Student Participates in NASA Space Apps Challenge
October 19, 2018
Delson DaSilva, BSME '19, tests out an electroencephalography headset that allows astronauts to control their spacesuit with their thoughts.
The NASA International Space Apps Challenge will take place this weekend, with people from all over the world participating in a hackathon that will last 48 hours. One of those taking part is Wentworth student Delson DaSilva, BSME ’19, who is helping to mentor other Wentworth students interested in participating in hackathons and finding networking opportunities.
Teams hailing from Boston and as far as Nigeria and Australia will address challenges we face on Earth and in space, whether it's through a design, a proof of concept, a prototype, or something else. The hackathon will take place in more than 200 cities, and Boston’s hackathon will run from 9:00 a.m. on Saturday, August 20 to August 21 at 4:00 p.m.
The Boston chapter of the Space Apps Challenge is unique in that participants in Boston have the option to collaborate with participants from Japan through the mixed team initiative. Participants communicate through tools such as Skype and work through the language barrier and time difference to create and present their projects.
DaSilva, who has participated in the mixed team initiative before, called it an “unforgettable experience.”
“It was so exciting to see how people from a different culture had a whole different perspective in addressing the same challenges that we were both looking at in such a time sensitive and high pressure environment,” DaSilva said.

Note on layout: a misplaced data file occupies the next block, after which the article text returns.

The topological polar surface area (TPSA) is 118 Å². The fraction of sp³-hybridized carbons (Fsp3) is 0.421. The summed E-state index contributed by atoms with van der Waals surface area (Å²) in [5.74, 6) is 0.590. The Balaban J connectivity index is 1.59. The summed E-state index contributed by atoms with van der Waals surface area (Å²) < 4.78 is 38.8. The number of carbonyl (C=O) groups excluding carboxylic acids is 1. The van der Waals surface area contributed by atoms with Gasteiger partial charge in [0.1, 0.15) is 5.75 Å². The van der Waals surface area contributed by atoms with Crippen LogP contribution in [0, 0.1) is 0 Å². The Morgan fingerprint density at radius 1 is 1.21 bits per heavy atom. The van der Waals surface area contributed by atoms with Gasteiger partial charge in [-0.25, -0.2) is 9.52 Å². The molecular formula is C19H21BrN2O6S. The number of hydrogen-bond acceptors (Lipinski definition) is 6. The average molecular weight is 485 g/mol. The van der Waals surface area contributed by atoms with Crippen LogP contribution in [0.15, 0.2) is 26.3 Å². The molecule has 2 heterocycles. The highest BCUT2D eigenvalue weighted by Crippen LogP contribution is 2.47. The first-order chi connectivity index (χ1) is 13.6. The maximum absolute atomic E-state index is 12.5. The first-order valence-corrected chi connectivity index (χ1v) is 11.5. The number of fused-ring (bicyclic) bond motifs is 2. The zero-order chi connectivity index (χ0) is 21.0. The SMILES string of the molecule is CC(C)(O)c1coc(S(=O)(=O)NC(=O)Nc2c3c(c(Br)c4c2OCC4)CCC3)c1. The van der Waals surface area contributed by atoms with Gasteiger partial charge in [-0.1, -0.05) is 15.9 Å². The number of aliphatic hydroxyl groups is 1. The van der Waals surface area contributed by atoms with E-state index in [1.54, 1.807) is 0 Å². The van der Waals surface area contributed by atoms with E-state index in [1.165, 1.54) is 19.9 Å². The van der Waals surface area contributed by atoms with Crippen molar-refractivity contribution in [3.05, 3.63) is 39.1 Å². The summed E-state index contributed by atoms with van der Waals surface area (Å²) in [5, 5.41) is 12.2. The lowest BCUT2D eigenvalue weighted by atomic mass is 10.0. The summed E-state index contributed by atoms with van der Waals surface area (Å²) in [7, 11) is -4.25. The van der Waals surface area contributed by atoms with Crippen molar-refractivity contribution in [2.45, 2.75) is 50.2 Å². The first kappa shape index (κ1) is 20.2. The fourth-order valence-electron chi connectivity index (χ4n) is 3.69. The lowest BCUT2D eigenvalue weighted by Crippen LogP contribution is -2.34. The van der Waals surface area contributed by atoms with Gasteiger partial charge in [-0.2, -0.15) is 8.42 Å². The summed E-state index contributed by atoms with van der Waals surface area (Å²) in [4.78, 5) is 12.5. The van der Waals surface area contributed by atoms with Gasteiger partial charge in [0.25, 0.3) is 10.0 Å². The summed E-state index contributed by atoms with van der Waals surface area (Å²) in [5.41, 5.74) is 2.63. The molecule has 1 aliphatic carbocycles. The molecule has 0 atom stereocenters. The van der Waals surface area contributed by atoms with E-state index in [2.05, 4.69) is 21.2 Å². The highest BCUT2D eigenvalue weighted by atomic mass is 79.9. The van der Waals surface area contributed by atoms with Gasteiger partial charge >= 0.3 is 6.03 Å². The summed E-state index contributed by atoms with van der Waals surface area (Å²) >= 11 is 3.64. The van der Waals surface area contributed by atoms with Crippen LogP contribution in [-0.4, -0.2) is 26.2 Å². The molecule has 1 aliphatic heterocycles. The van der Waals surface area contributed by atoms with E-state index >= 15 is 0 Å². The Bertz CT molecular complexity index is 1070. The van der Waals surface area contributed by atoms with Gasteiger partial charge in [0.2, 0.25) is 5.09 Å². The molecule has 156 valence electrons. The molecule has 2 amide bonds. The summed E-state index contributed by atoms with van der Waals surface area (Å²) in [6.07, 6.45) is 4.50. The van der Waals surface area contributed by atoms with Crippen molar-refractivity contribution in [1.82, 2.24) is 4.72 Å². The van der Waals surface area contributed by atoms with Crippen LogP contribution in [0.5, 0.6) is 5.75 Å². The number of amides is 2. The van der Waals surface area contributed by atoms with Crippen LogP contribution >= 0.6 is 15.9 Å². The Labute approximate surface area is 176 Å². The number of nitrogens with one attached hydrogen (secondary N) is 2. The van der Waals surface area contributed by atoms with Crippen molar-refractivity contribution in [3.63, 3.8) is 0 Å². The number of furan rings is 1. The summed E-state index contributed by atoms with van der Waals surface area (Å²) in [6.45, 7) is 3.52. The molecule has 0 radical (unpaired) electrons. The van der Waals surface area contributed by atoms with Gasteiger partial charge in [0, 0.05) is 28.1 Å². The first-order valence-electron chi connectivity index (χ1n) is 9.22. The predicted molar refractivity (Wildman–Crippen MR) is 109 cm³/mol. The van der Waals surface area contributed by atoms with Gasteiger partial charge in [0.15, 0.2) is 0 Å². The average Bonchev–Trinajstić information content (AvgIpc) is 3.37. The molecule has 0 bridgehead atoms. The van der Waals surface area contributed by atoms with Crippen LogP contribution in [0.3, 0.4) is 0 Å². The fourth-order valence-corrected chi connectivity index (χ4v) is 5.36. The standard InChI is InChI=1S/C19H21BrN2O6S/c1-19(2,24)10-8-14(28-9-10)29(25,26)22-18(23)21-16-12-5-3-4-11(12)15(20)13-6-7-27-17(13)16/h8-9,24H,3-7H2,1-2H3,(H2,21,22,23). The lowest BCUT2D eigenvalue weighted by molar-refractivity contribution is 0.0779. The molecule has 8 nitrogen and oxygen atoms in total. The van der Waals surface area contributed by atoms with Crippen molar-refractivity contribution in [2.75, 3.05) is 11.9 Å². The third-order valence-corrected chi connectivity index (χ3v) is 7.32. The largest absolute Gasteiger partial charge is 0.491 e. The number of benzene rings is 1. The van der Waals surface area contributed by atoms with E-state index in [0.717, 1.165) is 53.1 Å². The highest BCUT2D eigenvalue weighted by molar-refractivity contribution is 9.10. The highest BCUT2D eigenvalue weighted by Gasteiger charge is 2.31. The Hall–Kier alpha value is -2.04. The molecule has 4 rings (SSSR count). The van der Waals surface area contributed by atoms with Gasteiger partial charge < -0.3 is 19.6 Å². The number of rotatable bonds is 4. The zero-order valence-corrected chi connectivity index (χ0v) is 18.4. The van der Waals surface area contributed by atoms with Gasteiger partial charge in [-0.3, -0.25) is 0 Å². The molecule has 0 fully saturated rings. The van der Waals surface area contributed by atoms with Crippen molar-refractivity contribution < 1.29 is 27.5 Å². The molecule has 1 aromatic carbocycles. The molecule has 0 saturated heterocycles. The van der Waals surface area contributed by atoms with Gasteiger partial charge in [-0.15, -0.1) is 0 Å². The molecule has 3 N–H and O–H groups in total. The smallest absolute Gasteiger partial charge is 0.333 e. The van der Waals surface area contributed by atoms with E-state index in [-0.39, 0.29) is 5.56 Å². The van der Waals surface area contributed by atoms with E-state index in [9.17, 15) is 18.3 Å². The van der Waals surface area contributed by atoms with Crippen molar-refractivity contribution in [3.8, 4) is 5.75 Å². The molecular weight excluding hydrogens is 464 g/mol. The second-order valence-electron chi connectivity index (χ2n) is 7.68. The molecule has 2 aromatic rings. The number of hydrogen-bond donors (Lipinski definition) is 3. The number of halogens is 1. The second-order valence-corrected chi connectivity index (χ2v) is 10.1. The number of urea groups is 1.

The hackathon is divided into four to six categories, with three to four challenges within those categories. This year, categories include “A Universe of Beauty and Wonder,” which contains a task asking participants to develop a concept for a time capsule with content that could educate an extraterrestrial civilization about human culture and our solar system.
Many of these challenges are ones that NASA has already addressed, but are looking for new approaches. Other challenges are far in the future, so NASA is looking for inspiration for when they finally decide to tackle such challenges.
To assist participants with addressing the challenges, NASA opens up their data sets for the hackathon, data sets and entries that people working at NASA directly work with.
DaSilva, who is currently the idea hackers lead at Accelerate, is raising awareness about the Space Apps Challenge to other Wentworth students. His goal is that a team of Wentworth students attend and come back to report on how it was a great learning experience.
“To be able to kind of take a break from [your classes] and just explore your interests and what intrigues you for 48 hours,” DaSilva said, “then get very valuable and critical feedback on the whole process of your idea generation, the development of that idea, and the presentation of that idea from very high quality people is an opportunity that you should not pass up on.”
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